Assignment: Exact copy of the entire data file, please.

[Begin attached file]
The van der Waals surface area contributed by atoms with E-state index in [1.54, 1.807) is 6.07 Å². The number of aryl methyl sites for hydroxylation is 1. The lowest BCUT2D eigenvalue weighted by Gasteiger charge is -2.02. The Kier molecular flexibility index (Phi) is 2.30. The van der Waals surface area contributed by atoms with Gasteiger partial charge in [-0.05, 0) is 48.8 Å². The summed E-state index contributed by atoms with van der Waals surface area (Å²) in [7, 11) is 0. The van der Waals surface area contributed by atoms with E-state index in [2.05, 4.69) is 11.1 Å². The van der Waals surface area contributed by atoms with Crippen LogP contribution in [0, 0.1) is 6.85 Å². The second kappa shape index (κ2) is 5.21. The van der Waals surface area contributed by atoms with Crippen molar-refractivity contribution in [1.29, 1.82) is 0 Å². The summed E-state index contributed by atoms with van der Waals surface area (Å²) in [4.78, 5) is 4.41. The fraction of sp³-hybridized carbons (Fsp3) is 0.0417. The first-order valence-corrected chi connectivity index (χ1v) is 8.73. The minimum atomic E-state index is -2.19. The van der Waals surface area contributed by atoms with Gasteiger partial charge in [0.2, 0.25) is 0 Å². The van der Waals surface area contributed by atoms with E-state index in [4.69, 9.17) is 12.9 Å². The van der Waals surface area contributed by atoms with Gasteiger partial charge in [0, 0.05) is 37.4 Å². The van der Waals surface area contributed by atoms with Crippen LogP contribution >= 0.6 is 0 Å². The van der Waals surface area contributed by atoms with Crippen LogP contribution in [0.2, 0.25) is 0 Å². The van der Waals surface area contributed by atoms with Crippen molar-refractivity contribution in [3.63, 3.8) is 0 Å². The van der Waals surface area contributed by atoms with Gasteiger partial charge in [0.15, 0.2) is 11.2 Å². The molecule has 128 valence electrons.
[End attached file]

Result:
The van der Waals surface area contributed by atoms with E-state index in [1.54, 1.807) is 6.07 Å². The number of aryl methyl sites for hydroxylation is 1. The lowest BCUT2D eigenvalue weighted by Gasteiger charge is -2.02. The Kier molecular flexibility index (Phi) is 2.30. The van der Waals surface area contributed by atoms with Gasteiger partial charge in [-0.05, 0) is 48.8 Å². The summed E-state index contributed by atoms with van der Waals surface area (Å²) in [7, 11) is 0. The van der Waals surface area contributed by atoms with E-state index in [2.05, 4.69) is 11.1 Å². The van der Waals surface area contributed by atoms with Crippen LogP contribution in [0, 0.1) is 6.85 Å². The second kappa shape index (κ2) is 5.21. The van der Waals surface area contributed by atoms with Crippen molar-refractivity contribution in [1.29, 1.82) is 0 Å². The summed E-state index contributed by atoms with van der Waals surface area (Å²) in [4.78, 5) is 4.41. The fraction of sp³-hybridized carbons (Fsp3) is 0.0417. The first-order valence-corrected chi connectivity index (χ1v) is 8.73. The minimum atomic E-state index is -2.19. The van der Waals surface area contributed by atoms with Gasteiger partial charge in [0.2, 0.25) is 0 Å². The van der Waals surface area contributed by atoms with E-state index in [4.69, 9.17) is 12.9 Å². The van der Waals surface area contributed by atoms with Gasteiger partial charge in [0, 0.05) is 37.4 Å². The van der Waals surface area contributed by atoms with Crippen LogP contribution >= 0.6 is 0 Å². The van der Waals surface area contributed by atoms with Crippen LogP contribution in [0.2, 0.25) is 0 Å². The van der Waals surface area contributed by atoms with Crippen molar-refractivity contribution in [3.63, 3.8) is 0 Å². The van der Waals surface area contributed by atoms with Gasteiger partial charge in [0.15, 0.2) is 11.2 Å². The molecule has 128 valence electrons.